SCR-284-A Part 4      



             Section 4 contains information on the PE-104 Vibrator Supply. Vibrator info, Testing using low voltage AC, Capacitor and vibrator replacement. Filament and Bias Voltage adjustments.



             INDEX Click to Navigate         
         Vibrator info.
        PE-104 Testing using AC -
                Test Tools
        PE-104 Capacitor replacement-
        PE-104 Mods and Tips on the 1.5 Volt Filament buss.-
        PE-104 Vibrator Replac

PART 4 still incomplete- more to be added




        When the BC-654 set is powered by the dynamotor PE-103 utilizing a large vehicle battery the PE-104 vibrator supply is powered by the same battery. The PE-104 shown here will provide all the necessary receiver voltages as well as low voltages needed by the Transmitter. The PE-104 vibrator supply can be powered by 6 or 12 volts selectable by internal switch mounted on the power supply.


              Receiver power provided by the PE-104.
                              Plate 90V
                          Bias - On the receiver it is approximately -6 from the PE-104 or approximately - 45 volts from the combined BA-43 battery returns of +90 and -45. This receiver bias voltage is not critical and is used for bias on the volume/RF control circuit.

                 Transmitter Power (low voltage) supplied by PE-104 or BA-43
                          Crystal oscillator filaments -1.5 and carbon microphone bias.
                          Xtal oscillator B +
                          Bias -45V Final Power Amplifier Tubes Suppresser Grid modulation.

                                      Identify which version of the PE-104

                                   Click to enlarge
                                Early schematic of sets up to serial #12000. Red arrows indicate components that were eliminated on later sets. The heavy black line is "Radio Ground" which is not connected to the chassis. Get used to the idea of a "floating" electrical ground that is not connected to the chassis.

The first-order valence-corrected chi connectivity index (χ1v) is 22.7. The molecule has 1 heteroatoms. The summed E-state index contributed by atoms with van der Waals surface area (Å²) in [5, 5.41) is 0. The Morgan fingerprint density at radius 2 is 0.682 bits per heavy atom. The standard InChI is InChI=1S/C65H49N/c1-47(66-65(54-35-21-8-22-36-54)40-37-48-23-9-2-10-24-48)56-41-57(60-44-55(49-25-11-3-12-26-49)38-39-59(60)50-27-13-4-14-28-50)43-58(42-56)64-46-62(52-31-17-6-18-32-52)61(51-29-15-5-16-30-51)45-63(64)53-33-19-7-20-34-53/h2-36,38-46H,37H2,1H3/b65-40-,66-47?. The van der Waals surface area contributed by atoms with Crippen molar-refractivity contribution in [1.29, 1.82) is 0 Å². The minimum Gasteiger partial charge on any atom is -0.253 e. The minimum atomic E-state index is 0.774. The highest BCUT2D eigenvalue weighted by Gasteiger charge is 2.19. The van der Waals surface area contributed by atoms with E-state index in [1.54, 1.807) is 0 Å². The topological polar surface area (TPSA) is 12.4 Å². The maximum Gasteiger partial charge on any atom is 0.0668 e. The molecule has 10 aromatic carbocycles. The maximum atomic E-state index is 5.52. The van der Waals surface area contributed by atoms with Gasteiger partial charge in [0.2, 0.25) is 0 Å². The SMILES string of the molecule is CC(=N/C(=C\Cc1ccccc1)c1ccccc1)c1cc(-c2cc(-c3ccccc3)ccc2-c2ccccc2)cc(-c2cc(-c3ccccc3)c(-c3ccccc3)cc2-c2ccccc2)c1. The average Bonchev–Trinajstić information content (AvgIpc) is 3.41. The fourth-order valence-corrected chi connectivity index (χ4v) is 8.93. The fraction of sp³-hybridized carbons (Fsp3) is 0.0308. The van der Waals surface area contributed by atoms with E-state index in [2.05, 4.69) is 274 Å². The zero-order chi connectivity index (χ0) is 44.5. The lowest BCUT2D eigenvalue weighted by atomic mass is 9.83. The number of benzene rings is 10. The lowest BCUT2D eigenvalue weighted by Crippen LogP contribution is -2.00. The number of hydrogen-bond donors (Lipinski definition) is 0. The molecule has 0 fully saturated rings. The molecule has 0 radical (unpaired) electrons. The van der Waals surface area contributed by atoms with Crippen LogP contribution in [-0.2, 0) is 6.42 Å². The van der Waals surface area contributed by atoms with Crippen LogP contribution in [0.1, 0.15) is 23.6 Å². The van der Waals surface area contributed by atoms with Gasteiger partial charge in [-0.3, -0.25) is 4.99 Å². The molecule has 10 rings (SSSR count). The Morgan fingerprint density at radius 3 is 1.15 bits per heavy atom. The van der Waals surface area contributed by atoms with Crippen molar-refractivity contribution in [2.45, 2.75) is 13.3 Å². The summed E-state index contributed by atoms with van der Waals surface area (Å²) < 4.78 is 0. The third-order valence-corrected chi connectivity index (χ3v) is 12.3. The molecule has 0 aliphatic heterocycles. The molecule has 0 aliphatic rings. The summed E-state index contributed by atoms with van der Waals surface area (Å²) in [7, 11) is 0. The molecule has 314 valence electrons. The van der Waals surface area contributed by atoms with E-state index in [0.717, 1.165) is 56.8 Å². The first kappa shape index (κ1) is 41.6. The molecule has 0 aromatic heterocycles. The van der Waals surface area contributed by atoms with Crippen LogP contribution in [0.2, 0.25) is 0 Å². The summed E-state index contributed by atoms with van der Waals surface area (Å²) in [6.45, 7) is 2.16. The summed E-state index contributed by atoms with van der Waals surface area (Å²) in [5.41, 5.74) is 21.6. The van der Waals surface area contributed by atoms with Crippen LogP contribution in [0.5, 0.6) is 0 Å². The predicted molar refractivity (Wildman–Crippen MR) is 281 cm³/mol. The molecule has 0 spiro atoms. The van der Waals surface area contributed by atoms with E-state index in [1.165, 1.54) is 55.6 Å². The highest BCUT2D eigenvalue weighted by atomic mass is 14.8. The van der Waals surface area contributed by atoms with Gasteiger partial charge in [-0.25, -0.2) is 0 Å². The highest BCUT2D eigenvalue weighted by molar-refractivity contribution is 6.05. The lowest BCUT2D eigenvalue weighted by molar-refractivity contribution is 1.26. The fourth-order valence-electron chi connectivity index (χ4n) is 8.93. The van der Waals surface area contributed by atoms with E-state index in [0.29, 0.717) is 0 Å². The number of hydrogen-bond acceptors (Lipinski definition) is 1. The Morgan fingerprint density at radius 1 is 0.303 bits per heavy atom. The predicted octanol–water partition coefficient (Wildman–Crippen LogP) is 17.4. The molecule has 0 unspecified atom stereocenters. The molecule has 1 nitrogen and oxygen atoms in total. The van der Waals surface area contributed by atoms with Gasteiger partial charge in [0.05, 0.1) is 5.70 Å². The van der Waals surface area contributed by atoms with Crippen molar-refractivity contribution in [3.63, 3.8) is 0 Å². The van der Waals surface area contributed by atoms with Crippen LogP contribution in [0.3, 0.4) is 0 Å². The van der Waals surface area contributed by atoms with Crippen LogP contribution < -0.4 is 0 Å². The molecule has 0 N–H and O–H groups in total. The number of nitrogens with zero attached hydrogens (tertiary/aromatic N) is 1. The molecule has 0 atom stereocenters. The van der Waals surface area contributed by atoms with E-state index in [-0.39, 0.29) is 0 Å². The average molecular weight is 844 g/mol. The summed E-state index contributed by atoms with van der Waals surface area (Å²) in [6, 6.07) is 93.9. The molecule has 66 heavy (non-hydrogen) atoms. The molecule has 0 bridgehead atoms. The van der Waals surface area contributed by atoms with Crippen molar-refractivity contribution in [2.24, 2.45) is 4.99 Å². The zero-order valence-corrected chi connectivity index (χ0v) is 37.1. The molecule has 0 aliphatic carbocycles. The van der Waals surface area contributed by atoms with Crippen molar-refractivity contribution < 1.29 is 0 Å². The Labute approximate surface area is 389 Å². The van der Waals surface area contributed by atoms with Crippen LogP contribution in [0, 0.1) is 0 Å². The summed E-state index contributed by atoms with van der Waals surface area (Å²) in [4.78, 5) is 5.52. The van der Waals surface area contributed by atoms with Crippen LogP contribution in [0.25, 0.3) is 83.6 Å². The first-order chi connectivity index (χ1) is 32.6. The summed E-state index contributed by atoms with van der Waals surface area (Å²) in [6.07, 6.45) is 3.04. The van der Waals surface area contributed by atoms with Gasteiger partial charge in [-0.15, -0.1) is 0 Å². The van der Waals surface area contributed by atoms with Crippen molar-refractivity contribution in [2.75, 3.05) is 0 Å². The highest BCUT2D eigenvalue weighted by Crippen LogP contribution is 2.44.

Inspect the area near the rotary switch for three chokes indicating that you have a early version of the PE-104. Chokes missing ? - then you have a later model of the power supply.
                                     CLICK to enlarge
                      Later versions of the PE-104 had a Ballast Rectifier added to the -1.5 (minus 1.5) volt filament circuit to aid regulation. The heavy black line is "Radio Ground" which is not connected to the chassis.This Radio Ground is at a "Positive" potential for the lower voltages and at a Minus potential for the high voltage and is isolated from the chassis. All voltage measurement have to use the "Radio Ground".


                               PHILA-45-10 order describing the addition of the Ballast Rectifier 4A3.



           High voltages are present in the PE-104 vibrator power supply. The high voltage circuits do not have bleeder resistors and need to be discharged prior to performing maintenance.
                                                Ballast Rectifier

            The low voltage filament Ballast Rectifier location is near the "Voltage Change Switch" 4S1. Your unit may not have the Ballast installed. All the ballast rectifiers in several power supplies that I have repaired were either shorted and completly shunted the voltage to "zero" or they were deteriorated to the point where the voltage dropped was excessive and the overall filament voltage was not adequate for the radio. The 1.5 volt filament supply will be discussed later on these pages.


        Ballast Schematic. Note the polarity of the rectifier. The filament Bridge Rectifier circuit provides a -1.5 (minus one point five) voltage to pin 4 of the octal socket 4K1.

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                   This version of the schematic can be found in TM 11-310 in the rear section. It is listed in the manual index as "Power Converter Unit PE-104." Two schematic versions are contained in TM 11-310. Neither schematic in TM 11-310 have the balast depicted.


                  Download the applicable pages of TM 11-275.

                 Download the applicabale page of TM 11-310.



               Q. What was the Ballast used for?
               A. Over voltage regulation of the 1.5 volt filament voltage.

               Q. Why is over voltage regulation of the 1.5 volt filament buss important?